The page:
HomeNewsAnalysisNarco’s Capture Highlights Shifting Alliances Among Colombian Gangs
ANALYSIS

Narco's Capture Highlights Shifting Alliances Among Colombian Gangs

COLOMBIA / 25 SEP 2012 BY ELYSSA PACHICO EN

The arrest of a leader of Colombian gang the Paisas reveals the fast-changing dynamics of the drug conflict, in which gangs change names and sides constantly in the shifting world of narcotics trafficking.

Police announced the arrest of German Bustos Alarcon, alias “El Puma,” one of the most wanted criminals in Colombia’s Antioquia province, who had a 250 million peso (about $140,000) reward on his head. In 2011, he was indicted by a US court in the Southern District of Florida for drug trafficking, alongside powerful figures like Diego Perez Henao, the now-captured leader of the Rastrojos. This was part of the first set of indictments issued by the only prosecution unit set up in the United States to target the Colombian drug trafficking groups known as “criminal bands” (bandas criminales - BACRIM).

Puma was arrested in the subregion known as Bajo Cauca, the center of the Paisas’ operations, and one of the areas most hotly contested by Colombia’s organized criminal groups. Much of the area was once controlled by factions of paramilitary umbrella group the United Self-Defense Forces of Colombia (AUC). But after the AUC officially demobilized in 2006, Bajo Cauca turned into a battleground between groups made up former paramilitary fighters, which the government has labeled BACRIMs. Almost all of Colombia’s BACRIMs -- the Urabeños, the Rastrojos, the Paisas, and to some extent the Oficina de Envigado -- have a presence in Bajo Cauca.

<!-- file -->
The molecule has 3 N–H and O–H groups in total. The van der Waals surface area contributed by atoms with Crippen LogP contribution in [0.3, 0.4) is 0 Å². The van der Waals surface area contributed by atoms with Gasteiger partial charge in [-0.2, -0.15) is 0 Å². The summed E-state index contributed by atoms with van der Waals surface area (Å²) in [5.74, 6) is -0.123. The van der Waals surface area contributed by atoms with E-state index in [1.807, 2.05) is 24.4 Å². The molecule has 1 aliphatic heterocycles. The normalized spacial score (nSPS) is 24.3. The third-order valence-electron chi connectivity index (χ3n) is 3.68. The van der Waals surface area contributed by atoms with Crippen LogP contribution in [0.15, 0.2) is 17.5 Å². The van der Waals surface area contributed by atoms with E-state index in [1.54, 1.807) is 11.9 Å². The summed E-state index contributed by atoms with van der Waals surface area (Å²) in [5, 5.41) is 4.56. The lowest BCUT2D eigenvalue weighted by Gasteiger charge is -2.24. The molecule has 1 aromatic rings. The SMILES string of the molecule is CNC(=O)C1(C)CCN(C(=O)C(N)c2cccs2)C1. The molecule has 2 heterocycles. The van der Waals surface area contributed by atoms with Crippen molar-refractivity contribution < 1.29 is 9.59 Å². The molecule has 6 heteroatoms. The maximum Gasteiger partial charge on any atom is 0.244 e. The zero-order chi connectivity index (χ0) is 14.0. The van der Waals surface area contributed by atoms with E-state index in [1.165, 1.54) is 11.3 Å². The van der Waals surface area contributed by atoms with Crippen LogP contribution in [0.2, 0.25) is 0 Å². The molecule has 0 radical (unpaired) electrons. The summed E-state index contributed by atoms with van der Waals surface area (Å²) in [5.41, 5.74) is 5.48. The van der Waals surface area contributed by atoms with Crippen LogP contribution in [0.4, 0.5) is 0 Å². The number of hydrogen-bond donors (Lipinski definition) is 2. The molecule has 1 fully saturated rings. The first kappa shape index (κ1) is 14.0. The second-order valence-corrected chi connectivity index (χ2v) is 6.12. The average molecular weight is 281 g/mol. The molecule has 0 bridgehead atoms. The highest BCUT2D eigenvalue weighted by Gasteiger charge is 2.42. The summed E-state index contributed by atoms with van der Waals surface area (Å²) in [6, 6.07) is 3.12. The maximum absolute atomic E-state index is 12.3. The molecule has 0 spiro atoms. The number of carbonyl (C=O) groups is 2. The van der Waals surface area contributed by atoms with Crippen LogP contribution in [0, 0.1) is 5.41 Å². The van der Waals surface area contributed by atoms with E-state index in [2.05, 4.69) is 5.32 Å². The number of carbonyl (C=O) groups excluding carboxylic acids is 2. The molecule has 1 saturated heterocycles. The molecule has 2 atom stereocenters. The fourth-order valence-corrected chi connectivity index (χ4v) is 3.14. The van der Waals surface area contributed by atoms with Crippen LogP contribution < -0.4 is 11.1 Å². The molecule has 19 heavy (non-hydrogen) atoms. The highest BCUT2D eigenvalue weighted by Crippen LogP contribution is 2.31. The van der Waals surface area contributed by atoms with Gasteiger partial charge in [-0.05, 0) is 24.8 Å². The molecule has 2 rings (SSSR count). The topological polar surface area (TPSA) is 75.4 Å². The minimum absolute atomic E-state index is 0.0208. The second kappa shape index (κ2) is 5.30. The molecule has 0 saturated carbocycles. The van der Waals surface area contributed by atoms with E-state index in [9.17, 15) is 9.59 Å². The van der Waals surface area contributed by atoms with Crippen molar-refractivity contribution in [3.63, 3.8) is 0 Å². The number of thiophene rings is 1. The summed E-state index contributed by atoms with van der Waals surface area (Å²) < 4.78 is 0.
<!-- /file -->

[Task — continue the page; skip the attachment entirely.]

InSight Crime Analysis

In many ways, Puma is representative of the kind of criminal actor now driving Colombia’s conflict. He was able to work uninterrupted for generations of Colombian criminal groups, changing his allegiances many times.

Puma started out as a mid-level commander in the AUC’s Mineros Bloc, under the command of paramilitary leader Ramiro “Cuco” Vanoy. He was among the 2,789 paramilitaries who demobilized from this bloc in January 2006.

But like hundreds of other mid-level paramilitary commanders who went through the motions of demobilization, only to establish new criminal organizations under different names, Puma never truly left the drug trade. Along with other former members of the Mineros Bloc, he enlisted in the Paisas, an organization dedicated to trafficking cocaine through Bajo Cauca. This recycling of former AUC members into the BACRIMs is one of the main drivers of Colombia's drug conflict. 

The Paisas fought a bloody war with the Rastrojos and the Urabeños in Bajo Cauca between 2008 and 2010. This conflict is, again, representative of how Colombia's drug war is now being fought between neo-paramilitary successor groups. It involved many former mid-level AUC commanders who never fully demobilized, with a constantly switching set of alliances between rival groups. Between 2008 and 2010, for example, the Paisas fought against the Urabeños in Bajo Cauca and were allied with the Rastrojos. But after the death of Paisa leader Cesar Augusto Torres Lujan, alias "Mono Vides," in October 2010, the Paisas switched sides, and worked alongside the Urabeños in Bajo Cauca. However, these highly regionalized alliances are not enforced on a national level, as they were during the era of the AUC.